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Thread: Images or text

  1. #1
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    Aug 2013
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    Images or text

    My designer has a penchant for making everything an image. Nav and banners that could easily be html but utilize a slightly different font are made images because "that's what the client expects".

    Aside from load times is there any reason to push for html vs images with alt tags? SEO? Screen readers? Semantics?

  2. #2
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    One obvious issue is search engines. Search engines don't scan images as text, although they do consider the content of the 'alt' attribute to differing degrees when it comes to rankings. So, if the text is an important part of the content of the page that you want search engines to consider, you're always better off with plain text than with an image. Further, Google is also considering page load times in their ranking methods to a limited degree, and images are naturally much slower to load than the equivalent text as long as you're using a standard/common font family. Even if you choose a special font that has to be downloaded separately, there are ways of keeping the overhead within reason.

    All that said, I wouldn't fault a designer for using an image to present some limited amounts of text if it was impossible or impractical to create the same effect with plain text and CSS. I'd just be heavily biased in favor of real text. In your case, I think you have to determine if the designer is using images as a tool or a crutch.

  3. #3
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    Nice ..
    Thanks..
    -

  4. #4
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    Great reply rtrethewey. I'm catching that it's mostly an SEO issue which I would have expected. Seems odd that search engines would give much weight to alt tags at all given the current state of meta tags (i.e. hidden tags) though I guess alt tags aren't quite as 'unseen' as metas.

  5. #5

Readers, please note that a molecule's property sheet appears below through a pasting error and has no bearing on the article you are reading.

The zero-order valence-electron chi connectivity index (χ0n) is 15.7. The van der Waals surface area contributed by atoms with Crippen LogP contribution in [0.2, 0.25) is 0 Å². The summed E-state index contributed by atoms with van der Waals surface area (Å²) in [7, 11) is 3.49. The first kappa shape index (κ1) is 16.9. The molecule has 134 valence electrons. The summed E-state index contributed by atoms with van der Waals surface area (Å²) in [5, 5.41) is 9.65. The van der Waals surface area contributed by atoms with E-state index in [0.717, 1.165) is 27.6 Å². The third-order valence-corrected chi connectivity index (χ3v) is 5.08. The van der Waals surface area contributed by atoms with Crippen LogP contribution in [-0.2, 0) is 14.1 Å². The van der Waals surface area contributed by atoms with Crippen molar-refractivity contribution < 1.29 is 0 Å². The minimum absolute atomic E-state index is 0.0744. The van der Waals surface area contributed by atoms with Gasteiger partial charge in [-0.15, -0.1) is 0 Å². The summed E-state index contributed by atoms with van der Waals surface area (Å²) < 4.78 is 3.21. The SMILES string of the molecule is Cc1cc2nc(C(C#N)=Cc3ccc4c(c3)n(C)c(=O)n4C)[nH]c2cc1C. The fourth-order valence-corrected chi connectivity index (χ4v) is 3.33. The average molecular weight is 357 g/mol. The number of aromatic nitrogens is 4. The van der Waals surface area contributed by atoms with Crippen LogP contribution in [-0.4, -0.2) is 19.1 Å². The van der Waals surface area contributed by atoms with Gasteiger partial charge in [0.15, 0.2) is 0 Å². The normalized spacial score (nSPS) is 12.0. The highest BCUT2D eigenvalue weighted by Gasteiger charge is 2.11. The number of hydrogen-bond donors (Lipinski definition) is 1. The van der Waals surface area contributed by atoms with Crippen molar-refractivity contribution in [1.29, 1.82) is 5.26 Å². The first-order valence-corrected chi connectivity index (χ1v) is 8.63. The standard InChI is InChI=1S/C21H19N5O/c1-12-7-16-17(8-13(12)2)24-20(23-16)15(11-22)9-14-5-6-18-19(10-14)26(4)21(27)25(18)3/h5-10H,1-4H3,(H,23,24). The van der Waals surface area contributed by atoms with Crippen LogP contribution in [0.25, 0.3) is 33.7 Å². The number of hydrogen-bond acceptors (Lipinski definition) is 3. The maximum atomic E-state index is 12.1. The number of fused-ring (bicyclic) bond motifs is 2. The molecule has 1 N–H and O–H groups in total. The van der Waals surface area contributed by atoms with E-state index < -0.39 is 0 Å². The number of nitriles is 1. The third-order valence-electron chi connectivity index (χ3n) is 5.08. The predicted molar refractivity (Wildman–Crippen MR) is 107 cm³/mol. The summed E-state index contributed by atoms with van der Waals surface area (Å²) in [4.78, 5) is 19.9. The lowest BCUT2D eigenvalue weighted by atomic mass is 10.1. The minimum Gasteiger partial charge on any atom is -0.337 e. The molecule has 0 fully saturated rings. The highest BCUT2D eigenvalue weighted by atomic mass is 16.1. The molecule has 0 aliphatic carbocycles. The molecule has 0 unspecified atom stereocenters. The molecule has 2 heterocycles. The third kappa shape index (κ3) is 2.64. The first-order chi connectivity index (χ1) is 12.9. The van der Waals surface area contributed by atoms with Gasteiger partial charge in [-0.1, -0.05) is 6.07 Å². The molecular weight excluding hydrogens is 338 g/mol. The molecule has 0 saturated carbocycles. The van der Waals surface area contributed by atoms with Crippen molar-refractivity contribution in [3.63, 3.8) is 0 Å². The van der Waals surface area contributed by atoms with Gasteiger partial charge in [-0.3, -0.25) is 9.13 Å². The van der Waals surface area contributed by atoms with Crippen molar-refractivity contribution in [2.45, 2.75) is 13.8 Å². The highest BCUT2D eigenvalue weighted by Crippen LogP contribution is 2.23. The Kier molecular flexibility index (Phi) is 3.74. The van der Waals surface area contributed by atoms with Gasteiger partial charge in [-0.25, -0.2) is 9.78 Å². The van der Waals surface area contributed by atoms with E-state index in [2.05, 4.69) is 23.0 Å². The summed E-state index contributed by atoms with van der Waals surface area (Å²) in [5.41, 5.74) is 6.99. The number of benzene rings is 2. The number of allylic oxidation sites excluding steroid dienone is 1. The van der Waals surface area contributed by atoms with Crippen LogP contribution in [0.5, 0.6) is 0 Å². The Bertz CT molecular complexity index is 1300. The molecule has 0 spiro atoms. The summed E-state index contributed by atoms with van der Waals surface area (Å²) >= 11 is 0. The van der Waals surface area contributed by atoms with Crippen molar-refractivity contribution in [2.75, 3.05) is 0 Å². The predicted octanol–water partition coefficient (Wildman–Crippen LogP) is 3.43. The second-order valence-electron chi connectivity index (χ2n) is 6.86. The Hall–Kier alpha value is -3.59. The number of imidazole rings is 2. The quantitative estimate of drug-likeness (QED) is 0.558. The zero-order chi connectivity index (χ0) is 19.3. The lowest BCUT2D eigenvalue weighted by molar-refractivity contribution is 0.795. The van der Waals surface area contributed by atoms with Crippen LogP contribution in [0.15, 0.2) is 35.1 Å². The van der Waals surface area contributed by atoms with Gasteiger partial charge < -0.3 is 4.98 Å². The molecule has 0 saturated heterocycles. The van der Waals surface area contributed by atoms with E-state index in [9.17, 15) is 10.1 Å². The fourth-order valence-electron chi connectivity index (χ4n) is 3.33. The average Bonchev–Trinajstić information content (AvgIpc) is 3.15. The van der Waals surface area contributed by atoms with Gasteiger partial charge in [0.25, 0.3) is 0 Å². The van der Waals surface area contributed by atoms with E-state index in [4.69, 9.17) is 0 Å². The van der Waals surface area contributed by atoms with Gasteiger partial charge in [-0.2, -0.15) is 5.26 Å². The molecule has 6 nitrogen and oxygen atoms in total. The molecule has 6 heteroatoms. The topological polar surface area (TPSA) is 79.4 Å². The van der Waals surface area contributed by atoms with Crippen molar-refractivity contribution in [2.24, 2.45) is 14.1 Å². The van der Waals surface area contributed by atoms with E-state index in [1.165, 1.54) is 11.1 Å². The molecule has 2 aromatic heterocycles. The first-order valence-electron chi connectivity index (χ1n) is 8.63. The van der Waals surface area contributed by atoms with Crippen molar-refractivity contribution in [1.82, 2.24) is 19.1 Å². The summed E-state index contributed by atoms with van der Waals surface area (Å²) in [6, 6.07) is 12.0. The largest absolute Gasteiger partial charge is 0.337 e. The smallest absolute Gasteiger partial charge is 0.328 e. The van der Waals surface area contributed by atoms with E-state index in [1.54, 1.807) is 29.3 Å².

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    You're on the right track. The 'alt' attribute was originally intended to provide a way to describe the image for visually impaired users and those running with plain text browsers or running with images disabled (harkening back to the Dark Ages when Internet connections were so slow that even simple pages could take a minute or two to load). Search engines started to consider them when they started to create their image search services since they were the only way to categorize them. Their use of the 'alt' attribute for text search is a relatively new practice, and the impact is fairly limited unless you try to stuff them with keywords. If you cross that line, you can really damage your rankings. Overall, it's just good practice to use the 'alt' attribute appropriately - make your point clearly and concisely and get out.

  6. #6
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    And then there is a third option. Start with the thing in HTML, something that works well in Lynx, and then use CSS to set a background image and hide the text. The possibilities are endless. See http://www.csszengarden.com/ .
    “The power of the Web is in its universality. Access by everyone regardless of disability is an essential aspect.”
    —Tim Berners-Lee, W3C Director and inventor of the World Wide Web

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